Fosamprenavir3 700 BID plus ritonavir 100 BID, 14 d 400/100 BID, 14 d 18 0.42
(0.30, 0.58)
0.37
(0.28, 0.49)
0.35
(0.27, 0.46)
Indinavir1 600 BID, 10 d combo nonfasting vs. 800 TID, 5 d alone fasting 400/100 BID, 15 d 13 0.71
(0.63, 0.81)
0.91
(0.75, 1.10)
3.47
(2.60, 4.64)
Ketoconazole 200 single dose 400/100 BID, 16 d 12 1.13
(0.91, 1.40)
3.04
(2.44, 3.79)
N/A
Methadone 5 single dose 400/100 BID, 10 d 11 0.55
(0.48, 0.64)
0.47
(0.42, 0.53)
N/A
Nelfinavir1 1000 BID, 10 d combo vs. 1250 BID, 14 d alone 400/100 BID, 21 d 13 0.93
(0.82, 1.05)
1.07
(0.95, 1.19)
1.86
(1.57, 2.22)
M8 metabolite 2.36
(1.91, 2.91)
3.46
(2.78, 4.31)
7.49
(5.85, 9.58)
Nevirapine 200 QD, 14 d; BID, 6 d 400/100 BID, 20 d 5, 6* 1.05
(0.72, 1.52)
1.08
(0.72, 1.64)
1.15
(0.71, 1.86)
Norethindrone 1 QD, 21 d (Ortho Novum®) 400/100 BID, 14 d 12 0.84
(0.75, 0.94)
0.83
(0.73, 0.94)
0.68
(0.54, 0.85)
Pravastatin 20 QD, 4 d 400/100 BID, 14 d 12 1.26
(0.87, 1.83)
1.33
(0.91, 1.94)
N/A
Rifabutin 150 QD, 10 d; combo vs. 300 QD, 10 d; alone 400/100 BID, 10 d 12 2.12
(1.89, 2.38)
3.03
(2.79, 3.30)
4.90
(3.18, 5.76)
25-O-desacetyl rifabutin 23.6
(13.7, 25.3)
47.5
(29.3, 51.8)
94.9
(74.0, 122)
Rifabutin + 25-O-desacetyl rifabutin4 3.46
(3.07, 3.91)
5.73
(5.08, 6.46)
9.53
(7.56, 12.01)
Saquinavir1 800 BID, 10 d combo vs. 1200 TID, 5 d alone, 400/100 BID, 15 d 14 6.34
(5.32, 7.55)
9.62
(8.05, 11.49)
16.74
(13.73, 20.42)
1200 BID, 5 d combo vs. 1200 TID, 5 d alone 400/100 BID, 20 d 10 6.44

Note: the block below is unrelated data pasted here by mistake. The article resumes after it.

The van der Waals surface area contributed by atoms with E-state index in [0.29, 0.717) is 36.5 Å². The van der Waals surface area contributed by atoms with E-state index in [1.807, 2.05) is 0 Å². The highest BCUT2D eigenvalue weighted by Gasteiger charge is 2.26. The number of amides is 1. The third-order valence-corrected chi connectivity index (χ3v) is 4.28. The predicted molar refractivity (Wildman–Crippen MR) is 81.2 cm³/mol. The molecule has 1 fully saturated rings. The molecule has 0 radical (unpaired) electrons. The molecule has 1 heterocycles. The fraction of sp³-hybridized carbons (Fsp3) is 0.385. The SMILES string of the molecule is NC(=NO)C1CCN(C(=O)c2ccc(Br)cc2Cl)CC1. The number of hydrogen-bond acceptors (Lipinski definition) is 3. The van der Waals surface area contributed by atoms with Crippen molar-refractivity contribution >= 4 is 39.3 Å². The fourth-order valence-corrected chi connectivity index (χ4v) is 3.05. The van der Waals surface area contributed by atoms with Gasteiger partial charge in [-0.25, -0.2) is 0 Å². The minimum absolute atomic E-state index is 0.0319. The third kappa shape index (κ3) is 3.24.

(5.59, 7.41)
9.91
(8.28, 11.86)
16.54
(10.91, 25.08)
Tenofovir5 300 mg QD, 14 d 400/100 BID, 14 d 24 NC 1.32
(1.26, 1.38)
1.51
(1.32, 1.66)

Indications and Usage for Kaletra

Kaletra is indicated in combination with other antiretroviral agents for the treatment of HIV-infection. This indication is based on analyses of plasma HIV RNA levels and CD4 cell counts in controlled studies of Kaletra of 48 weeks duration and in smaller uncontrolled dose-ranging studies of Kaletra of 144-204 weeks duration.

Once-daily administration of Kaletra is not recommended in therapy-experienced patients.

When initiating treatment with Kaletra in therapy-naïve patients, it should be noted that the incidence of diarrhea was greater for Kaletra once-daily compared to Kaletra twice-daily in Study 418 (57% vs. 35% - events of all grades and probably or possibly related to drug; 16% vs. 5% - events of at least moderate severity and probably or possibly related to drug) (see CLINICAL PHARMACOLOGY, ADVERSE REACTIONS, and DOSAGE AND ADMINISTRATION).

Description of Clinical Studies

Patients Without Prior Antiretroviral Therapy

Study 863: Kaletra twice-daily + stavudine + lamivudine compared to nelfinavir three-times-daily + stavudine + lamivudine